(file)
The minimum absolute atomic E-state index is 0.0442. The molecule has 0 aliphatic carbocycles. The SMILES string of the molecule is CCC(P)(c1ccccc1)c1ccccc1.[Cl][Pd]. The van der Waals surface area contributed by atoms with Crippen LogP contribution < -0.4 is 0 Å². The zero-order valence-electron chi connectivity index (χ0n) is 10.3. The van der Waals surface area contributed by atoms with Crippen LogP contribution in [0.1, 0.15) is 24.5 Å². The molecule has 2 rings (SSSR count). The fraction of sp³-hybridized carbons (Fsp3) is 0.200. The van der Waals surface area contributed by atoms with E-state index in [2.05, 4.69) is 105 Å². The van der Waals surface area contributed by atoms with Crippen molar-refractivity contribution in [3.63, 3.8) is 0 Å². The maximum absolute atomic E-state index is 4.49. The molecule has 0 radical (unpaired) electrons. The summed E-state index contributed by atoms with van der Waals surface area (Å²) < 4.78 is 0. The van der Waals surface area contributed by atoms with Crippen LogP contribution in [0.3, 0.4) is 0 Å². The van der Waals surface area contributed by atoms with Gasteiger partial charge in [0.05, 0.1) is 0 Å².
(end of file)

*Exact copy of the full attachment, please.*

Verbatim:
The minimum absolute atomic E-state index is 0.0442. The molecule has 0 aliphatic carbocycles. The SMILES string of the molecule is CCC(P)(c1ccccc1)c1ccccc1.[Cl][Pd]. The van der Waals surface area contributed by atoms with Crippen LogP contribution < -0.4 is 0 Å². The zero-order valence-electron chi connectivity index (χ0n) is 10.3. The van der Waals surface area contributed by atoms with Crippen LogP contribution in [0.1, 0.15) is 24.5 Å². The molecule has 2 rings (SSSR count). The fraction of sp³-hybridized carbons (Fsp3) is 0.200. The van der Waals surface area contributed by atoms with E-state index in [2.05, 4.69) is 105 Å². The van der Waals surface area contributed by atoms with Crippen molar-refractivity contribution in [3.63, 3.8) is 0 Å². The maximum absolute atomic E-state index is 4.49. The molecule has 0 radical (unpaired) electrons. The summed E-state index contributed by atoms with van der Waals surface area (Å²) < 4.78 is 0. The van der Waals surface area contributed by atoms with Crippen LogP contribution in [0.3, 0.4) is 0 Å². The van der Waals surface area contributed by atoms with Gasteiger partial charge in [0.05, 0.1) is 0 Å².